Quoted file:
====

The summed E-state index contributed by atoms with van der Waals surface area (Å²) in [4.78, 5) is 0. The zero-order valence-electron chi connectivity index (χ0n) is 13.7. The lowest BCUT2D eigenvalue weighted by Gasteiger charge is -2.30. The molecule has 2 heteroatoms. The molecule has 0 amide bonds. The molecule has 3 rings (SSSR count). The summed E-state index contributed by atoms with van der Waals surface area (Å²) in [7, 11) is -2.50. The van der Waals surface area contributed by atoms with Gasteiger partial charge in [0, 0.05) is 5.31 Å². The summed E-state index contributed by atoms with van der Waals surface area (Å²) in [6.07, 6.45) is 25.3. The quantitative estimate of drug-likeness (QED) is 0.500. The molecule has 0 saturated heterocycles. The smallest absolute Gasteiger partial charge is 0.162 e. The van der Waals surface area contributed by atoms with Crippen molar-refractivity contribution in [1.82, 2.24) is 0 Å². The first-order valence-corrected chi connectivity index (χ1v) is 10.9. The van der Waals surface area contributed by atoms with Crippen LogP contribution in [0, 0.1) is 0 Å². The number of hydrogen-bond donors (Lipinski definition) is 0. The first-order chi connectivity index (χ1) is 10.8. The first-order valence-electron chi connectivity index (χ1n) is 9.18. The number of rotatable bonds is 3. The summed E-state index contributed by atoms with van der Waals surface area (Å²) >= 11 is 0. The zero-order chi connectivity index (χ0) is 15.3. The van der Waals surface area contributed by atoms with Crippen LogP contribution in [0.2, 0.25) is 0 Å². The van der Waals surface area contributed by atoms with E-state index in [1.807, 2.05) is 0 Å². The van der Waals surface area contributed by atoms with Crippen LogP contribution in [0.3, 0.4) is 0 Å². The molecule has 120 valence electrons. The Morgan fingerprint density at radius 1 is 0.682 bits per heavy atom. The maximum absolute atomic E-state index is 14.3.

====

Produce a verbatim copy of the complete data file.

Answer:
The summed E-state index contributed by atoms with van der Waals surface area (Å²) in [4.78, 5) is 0. The zero-order valence-electron chi connectivity index (χ0n) is 13.7. The lowest BCUT2D eigenvalue weighted by Gasteiger charge is -2.30. The molecule has 2 heteroatoms. The molecule has 0 amide bonds. The molecule has 3 rings (SSSR count). The summed E-state index contributed by atoms with van der Waals surface area (Å²) in [7, 11) is -2.50. The van der Waals surface area contributed by atoms with Gasteiger partial charge in [0, 0.05) is 5.31 Å². The summed E-state index contributed by atoms with van der Waals surface area (Å²) in [6.07, 6.45) is 25.3. The quantitative estimate of drug-likeness (QED) is 0.500. The molecule has 0 saturated heterocycles. The smallest absolute Gasteiger partial charge is 0.162 e. The van der Waals surface area contributed by atoms with Crippen molar-refractivity contribution in [1.82, 2.24) is 0 Å². The first-order valence-corrected chi connectivity index (χ1v) is 10.9. The van der Waals surface area contributed by atoms with Crippen LogP contribution in [0, 0.1) is 0 Å². The number of hydrogen-bond donors (Lipinski definition) is 0. The first-order chi connectivity index (χ1) is 10.8. The first-order valence-electron chi connectivity index (χ1n) is 9.18. The number of rotatable bonds is 3. The summed E-state index contributed by atoms with van der Waals surface area (Å²) >= 11 is 0. The zero-order chi connectivity index (χ0) is 15.3. The van der Waals surface area contributed by atoms with Crippen LogP contribution in [0.2, 0.25) is 0 Å². The van der Waals surface area contributed by atoms with E-state index in [1.807, 2.05) is 0 Å². The van der Waals surface area contributed by atoms with Crippen LogP contribution in [0.3, 0.4) is 0 Å². The molecule has 120 valence electrons. The Morgan fingerprint density at radius 1 is 0.682 bits per heavy atom. The maximum absolute atomic E-state index is 14.3.